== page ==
California Governor Jerry Brown signed the Toxin-Free Infants and Toddlers Act into law on October 4th 2011 making it illegal beginning July 1, 2013 for any baby bottles or sippy cups sold in the state of California to contain the toxic chemical, Bisphenol-A.
The bill prohibits the use of BPA in the manufacturing, sale or distribution of the designated products for children ages 3 and under to contain any more than 0.1 parts per billion of BPA.
A number of studies have linked BPA to serious human health risks, outnumbering the studies that found no risk by a nine-to-one margin, according to a statement from Renee Sharp, the head of the California office of the Environmental Working Group. Exposure to current levels of BPA in cans and plastics link it to heart disease, diabetes, infertility and changes in toddler behavior.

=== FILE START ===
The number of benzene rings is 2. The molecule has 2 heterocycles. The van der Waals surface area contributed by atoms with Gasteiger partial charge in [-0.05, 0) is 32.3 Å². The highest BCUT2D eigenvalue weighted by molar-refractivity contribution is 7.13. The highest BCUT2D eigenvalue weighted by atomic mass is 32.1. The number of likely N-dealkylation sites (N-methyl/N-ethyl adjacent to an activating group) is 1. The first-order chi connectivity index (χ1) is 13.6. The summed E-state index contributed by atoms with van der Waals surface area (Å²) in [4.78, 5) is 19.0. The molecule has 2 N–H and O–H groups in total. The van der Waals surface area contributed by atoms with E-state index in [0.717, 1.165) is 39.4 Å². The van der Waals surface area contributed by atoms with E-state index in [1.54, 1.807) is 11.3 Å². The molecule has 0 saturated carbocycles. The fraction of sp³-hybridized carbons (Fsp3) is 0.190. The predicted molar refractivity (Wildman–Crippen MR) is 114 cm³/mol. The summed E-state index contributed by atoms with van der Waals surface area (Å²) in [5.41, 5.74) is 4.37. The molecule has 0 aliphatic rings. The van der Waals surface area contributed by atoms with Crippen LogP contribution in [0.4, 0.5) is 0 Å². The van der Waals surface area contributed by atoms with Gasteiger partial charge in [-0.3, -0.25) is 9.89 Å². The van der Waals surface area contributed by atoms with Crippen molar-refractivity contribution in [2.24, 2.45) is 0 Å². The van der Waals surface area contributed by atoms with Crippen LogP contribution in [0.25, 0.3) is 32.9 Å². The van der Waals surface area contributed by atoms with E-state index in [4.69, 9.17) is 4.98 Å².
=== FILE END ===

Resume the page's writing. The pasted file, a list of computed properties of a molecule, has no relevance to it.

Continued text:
“Governor Brown has put the interests of California’s children first in the face of intense lobbying by the chemical industry desperately trying to defend their use of this hazardous chemical in the products of our most vulnerable,” said Sharp.
France has recently recommended a swift decision on a proposed BPA ban, and Canada became the first nation to declare the chemical a known toxin in 2010. But while there are many celebrating the passing of the Toxin-Free Infants and Toddlers Act, it’s not a total victory for the state—or the children affected by the ban—as studies have shown prenatal exposure to BPA to be a considerable risk, and currently, the use of BPA is still widespread in a number of common consumer products.
Minnesota became the first state to ban BPA from baby products in 2010.
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